KINGMAN, Kan. (KSNW) — Following in his World War II (WWII) veteran father’s footsteps, Cleland McBurney joined the U.S. Navy in 1953.
Out of a battalion of 90, he was the only one who passed every test to become a naval aviator. After earning his wings of gold, he received a commission in Hutchinson that would prepare him for perilous flight conditions around the world.
“My last hour entry, I had flown right at 5,000 flight hours during my career in the Navy,” McBurney said.
During his first assignment, McBurney would fly reconnaissance missions out of Guam, specifically to track typhoons by flying into them.
“Trying to go through a crosswind with a large airplane 500 feet off the water, it literally shook the bolts out of the airplane going through it,” McBurney said. “But once you got inside, it was a calm, there’s no turbulence at all—the seas were kinda confused seas, but outside, they were roaring mountainous waves.”
McBurney would get the chance to share his skills with fellow aviators as the operator of a survival training school in Whidbey Island, Washington. During that time, he would also go through survival training himself in Singapore and the Arctic—preparing him for the Antarctic as part of Operation Deep Freeze in 1961.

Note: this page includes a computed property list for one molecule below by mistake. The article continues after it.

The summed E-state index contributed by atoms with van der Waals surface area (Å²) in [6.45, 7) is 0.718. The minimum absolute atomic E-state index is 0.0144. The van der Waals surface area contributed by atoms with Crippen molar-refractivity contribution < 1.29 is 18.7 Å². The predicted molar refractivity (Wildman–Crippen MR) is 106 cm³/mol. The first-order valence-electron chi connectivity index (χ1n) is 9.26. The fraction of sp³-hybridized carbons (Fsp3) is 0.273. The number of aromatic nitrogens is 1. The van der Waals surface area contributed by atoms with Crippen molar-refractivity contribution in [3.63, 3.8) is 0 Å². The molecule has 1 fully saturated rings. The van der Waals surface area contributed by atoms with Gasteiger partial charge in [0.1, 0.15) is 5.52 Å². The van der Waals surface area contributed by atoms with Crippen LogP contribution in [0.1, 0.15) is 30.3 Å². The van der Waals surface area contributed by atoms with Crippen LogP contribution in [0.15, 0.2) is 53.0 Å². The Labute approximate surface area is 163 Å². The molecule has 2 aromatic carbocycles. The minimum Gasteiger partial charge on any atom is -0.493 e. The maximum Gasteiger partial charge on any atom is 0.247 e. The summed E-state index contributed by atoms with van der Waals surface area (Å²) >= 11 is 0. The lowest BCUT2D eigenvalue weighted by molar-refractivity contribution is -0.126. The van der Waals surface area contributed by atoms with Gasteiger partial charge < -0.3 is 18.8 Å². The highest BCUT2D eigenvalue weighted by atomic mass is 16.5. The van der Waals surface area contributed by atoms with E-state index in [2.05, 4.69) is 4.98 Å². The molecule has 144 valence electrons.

“I became a ground control radar operator, and they put me in charge of the ice runway,” McBurney said. “I was the officer in charge of all the flights coming down from New Zealand, bringing down personnel and all the cargo.”
Mcburney worked in some of the harshest conditions known to man.
“The sun set for the last time in first part of April, and we went into darkness for about six months, and it was minus 62 degrees [fahrenheit],” McBurney said.
From the Antarctic to the Tropics, McBurney would once again take to the skies with an anti-submarine squadron during the Cuban Missile Crisis.
“We had a 200-mile range with an antenna that could pick up a periscope 40 miles aw,” McBurney said. “Gorbachev was pulling out his nuclear missiles out of Cuba, and one of them was a nuclear-capable submarine that we detected and tracked for a while.”
With his experience in the air and in air traffic control, McBurney would serve two tours of duty in Vietnam aboard the USS Intrepid as a combat information officer.
“The air strikes going in from the Tonkin Gulf to Hanoi, Haiphong—we tracked them in, we had the controllers track ’em back out, we were in constant communication,” McBurney said. “We were the air traffic control of the ship.”
In 1972, McBurney would retire after roughly 20 years in the Navy.
“Everywhere I went, I learned something new,” McBurney said. “Anyone [who] would want to question about serving in the military, I think that’d be a great way of getting orientation in your life’s career. It did for me.”
If you would like to nominate a veteran for our Veteran Salute, email KSN reporter Hannah Adamson at email@example.com.